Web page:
By Chris Wilson – on behalf of BACT Media Unit

Basketball helped South Sudanese refugee Bul Kuol adapt to Australian life, now Canberra’s National Basketball League (NBL) star wants to help build more positive community connections through the sport.

Kuol is reuniting with family at home in Canberra during the NBL off-season and will host a junior camp at Belconnen Basketball Stadium on 13-14 July, before he makes history by representing South Sudan at the FIBA Basketball World Cup starting in August.

Kuol faced a personal dilemma during World Cup qualification, invited to train with his adopted home, Australia, or to represent his country of birth, South Sudan.

The 26-year-old says he will be forever grateful for the opportunities Canberra and Australian basketball have given him and his family, which extend well beyond sport. He couldn’t speak English when, aged just nine, he arrived in Canberra with his mother and four siblings.

But Kuol says the chance to play for South Sudan was too good to pass up. It was an opportunity, through sport, to unify the country, as well as migrant South Sudanese communities across the world.

In some way, Kuol feels he will be representing the best of South Sudan and Australia at the World Cup.

“When I came to Australia, I couldn’t even speak English, but basketball helped take me out of my home environment and my comfort zone,” Kuol says. “Basketball opened doors for me. It taught me so many things, how to meet people, to socialise and to gain new skills. Most importantly, it helped me build relationships and friendships that have helped me become who I am now.

“I think there’s more impact with me joining the South Sudanese team. I wanted to be part of something that’s building. Australia is already one of the best teams in the world, they’re top-four, they’ve established who they are, they’ve won a medal at the Olympics, they have players in the NBA.

“But this is probably the best opportunity I’ll ever get to be part of something that’s beginning, and to inspire the South Sudanese community in Australia.”

South Sudan didn’t exist as a country when Kuol arrived in Australia in 2006. The world’s newest country gained its independence from Sudan in 2011.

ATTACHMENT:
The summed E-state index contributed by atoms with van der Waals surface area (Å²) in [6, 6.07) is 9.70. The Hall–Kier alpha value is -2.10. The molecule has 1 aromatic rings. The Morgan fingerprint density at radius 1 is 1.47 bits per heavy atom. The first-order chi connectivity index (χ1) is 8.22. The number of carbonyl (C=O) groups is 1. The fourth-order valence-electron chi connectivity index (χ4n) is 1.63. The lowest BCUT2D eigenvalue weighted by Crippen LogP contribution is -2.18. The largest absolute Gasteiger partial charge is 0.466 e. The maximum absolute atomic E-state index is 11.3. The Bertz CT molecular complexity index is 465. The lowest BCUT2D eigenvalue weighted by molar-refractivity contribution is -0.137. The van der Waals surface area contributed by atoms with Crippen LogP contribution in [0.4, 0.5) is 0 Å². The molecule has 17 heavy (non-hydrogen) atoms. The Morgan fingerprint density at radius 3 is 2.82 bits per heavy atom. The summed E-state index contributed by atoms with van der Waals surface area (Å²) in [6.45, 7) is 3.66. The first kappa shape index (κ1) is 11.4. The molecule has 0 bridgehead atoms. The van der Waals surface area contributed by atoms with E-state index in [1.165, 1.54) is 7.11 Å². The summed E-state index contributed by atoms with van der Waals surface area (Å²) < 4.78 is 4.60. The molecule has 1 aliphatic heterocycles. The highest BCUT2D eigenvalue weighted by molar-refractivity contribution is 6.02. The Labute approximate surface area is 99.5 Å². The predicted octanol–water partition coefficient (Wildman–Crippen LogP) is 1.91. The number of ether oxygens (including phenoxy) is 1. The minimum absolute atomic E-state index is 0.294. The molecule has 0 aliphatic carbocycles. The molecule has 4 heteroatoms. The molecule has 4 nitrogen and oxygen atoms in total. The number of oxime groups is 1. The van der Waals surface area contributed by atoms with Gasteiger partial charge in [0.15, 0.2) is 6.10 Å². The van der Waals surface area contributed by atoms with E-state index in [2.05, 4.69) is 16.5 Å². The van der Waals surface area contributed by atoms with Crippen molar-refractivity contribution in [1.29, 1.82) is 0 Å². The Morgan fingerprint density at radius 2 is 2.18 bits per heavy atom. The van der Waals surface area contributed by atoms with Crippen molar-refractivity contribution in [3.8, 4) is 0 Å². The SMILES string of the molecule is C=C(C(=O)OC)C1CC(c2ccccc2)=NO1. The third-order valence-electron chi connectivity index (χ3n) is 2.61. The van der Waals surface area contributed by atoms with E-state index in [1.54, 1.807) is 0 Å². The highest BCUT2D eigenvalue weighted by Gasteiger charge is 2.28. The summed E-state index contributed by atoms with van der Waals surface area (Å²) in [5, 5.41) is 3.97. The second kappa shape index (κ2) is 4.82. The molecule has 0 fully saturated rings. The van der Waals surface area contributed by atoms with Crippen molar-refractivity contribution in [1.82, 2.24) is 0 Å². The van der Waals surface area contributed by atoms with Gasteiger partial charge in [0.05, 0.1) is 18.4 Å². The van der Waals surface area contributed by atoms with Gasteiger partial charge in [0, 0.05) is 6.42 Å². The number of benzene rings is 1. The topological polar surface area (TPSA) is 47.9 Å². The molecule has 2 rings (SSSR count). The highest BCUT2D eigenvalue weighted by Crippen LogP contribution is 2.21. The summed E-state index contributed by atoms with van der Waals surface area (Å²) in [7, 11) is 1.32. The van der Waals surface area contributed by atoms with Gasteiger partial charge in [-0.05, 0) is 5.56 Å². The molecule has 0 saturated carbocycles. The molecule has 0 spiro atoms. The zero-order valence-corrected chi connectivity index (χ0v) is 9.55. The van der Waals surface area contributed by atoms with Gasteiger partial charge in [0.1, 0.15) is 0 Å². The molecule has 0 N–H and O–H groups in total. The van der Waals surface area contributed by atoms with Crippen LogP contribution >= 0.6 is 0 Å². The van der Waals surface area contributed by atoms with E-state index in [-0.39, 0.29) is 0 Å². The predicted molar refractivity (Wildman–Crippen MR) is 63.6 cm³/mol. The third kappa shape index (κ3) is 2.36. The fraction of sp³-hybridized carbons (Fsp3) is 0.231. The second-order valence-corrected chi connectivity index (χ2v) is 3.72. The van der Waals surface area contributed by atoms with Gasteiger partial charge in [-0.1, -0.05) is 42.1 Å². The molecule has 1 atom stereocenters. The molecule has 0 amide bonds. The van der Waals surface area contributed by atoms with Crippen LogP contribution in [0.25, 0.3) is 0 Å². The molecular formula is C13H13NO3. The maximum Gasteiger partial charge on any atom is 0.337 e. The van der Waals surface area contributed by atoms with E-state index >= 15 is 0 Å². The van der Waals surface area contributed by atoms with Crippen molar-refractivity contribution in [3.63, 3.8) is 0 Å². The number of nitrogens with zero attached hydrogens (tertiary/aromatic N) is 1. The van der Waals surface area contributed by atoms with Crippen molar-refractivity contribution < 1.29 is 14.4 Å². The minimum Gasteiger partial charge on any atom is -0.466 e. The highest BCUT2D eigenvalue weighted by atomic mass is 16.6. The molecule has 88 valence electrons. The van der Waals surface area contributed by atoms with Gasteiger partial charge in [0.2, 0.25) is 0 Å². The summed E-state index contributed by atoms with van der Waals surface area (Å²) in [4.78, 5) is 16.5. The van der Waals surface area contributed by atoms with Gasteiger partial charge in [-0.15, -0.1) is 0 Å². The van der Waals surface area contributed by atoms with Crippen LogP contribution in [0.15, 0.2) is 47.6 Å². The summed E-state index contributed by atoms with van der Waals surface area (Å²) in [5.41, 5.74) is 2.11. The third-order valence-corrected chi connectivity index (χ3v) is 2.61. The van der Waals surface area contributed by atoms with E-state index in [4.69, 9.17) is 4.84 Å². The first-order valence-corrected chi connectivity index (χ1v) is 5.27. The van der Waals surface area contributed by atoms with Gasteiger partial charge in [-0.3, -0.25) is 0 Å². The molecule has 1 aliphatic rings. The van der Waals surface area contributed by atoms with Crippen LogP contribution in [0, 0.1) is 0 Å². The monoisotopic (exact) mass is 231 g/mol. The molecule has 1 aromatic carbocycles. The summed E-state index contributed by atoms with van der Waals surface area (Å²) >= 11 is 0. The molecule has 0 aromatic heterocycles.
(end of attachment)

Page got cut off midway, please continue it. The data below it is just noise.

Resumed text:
Last year, Kuol returned to Africa for the first time in 16 years, incredibly helping South Sudan to qualify for the World Cup at their first attempt.

Players of South Sudanese heritage were drawn together from all around world. Kuol now calls those teammates his “brothers”.

He sees the World Cup as a chance to build optimism and positivity among the South Sudanese community, especially among younger generations.

Kuol grew up in a refugee camp, where gates were locked at sunset, but he looks back on that time fondly.

“We were in a refugee camp, but we got to be kids,” he says. “We’d be outside all day, playing soccer, being reckless and exploring. In the environment we were in, you could easily die. But as kids, we were just living life. When danger comes, you run.

“We look at it in such a positive way, whereas the older generations are a bit traumatised by civil wars and all the things they went through.

“I think this World Cup is going to be something that unites the country and paves the way for the next generation. It’s given the country hope in a lot of ways.

“A lot of the time our culture focuses on negative events and emotions. This is something that’s brought people together in a positive way.

“When we qualified, everybody went crazy, people were running from the crowd to kiss the floor, I’ve never seen anything like that before.

“You can see how the country has received it. No matter where you’re from, what language you speak, they’re all cheering for one team. There’s no division.

“It’s one of the most amazing things I’ve seen, how people are coming together and sharing this. It’s not just us, it’s everybody.”

Kuol only took up basketball when he came to Australia and admits he “flew under the radar” for most of his junior career. A graduate of Canberra’s Lake Ginninderra College, Kuol then attended college in the US, first with California Baptist and then Detroit Mercy.

He returned to Australia and had a breakout season with the Cairns Taipans, named NBL Rookie of the Year in 2021-22. He’s had NBA workouts with the Chicago Bulls and Cleveland Cavaliers, and just completed his first professional season in France, but will return to the Taipans for a third NBL season in 2023-24.

Kuol, however, says Canberra is home. His July camp will be open to all kids aged 12 and up, and he especially wants to be a role model for the capital’s Sudanese community.

“Canberra’s my roots, it’s where I grew up. A lot of my memories are here and my family’s still here. It’s a huge basketball community and Sudanese community, so every time I come back it’s like grounding myself again.

“I want to be as accessible as I can be, not to have all the answers, but to share a little bit of who I am and the journey I’ve been on. I want to bring people together because in the South Sudanese culture we don’t share enough. Being open and transparent is almost a taboo, we don’t open-up enough. I want to create a culture where we’re coming together in a positive light.”

For more information about Bul Kuol Camps – head to or follow the registration link below:


Bul Kuol Camp


Thursday 13 & Friday 14 JULY 2023




Thursday 13th July 2023 (Skills)

  • 9am – 12pm | 6 -15yrs

  • 1pm – 4pm | 16yrs +

Friday 14th July 2023 (Scrimmage)

  • 9am – 12pm – 6 -15yrs

  • 1pm – 4pm –  16yrs +


$150 per participant

(Scholarships available)


Register for Bul Kuol Camp

Register – Bul Kuol Camp Register – Bul Kuol Camp


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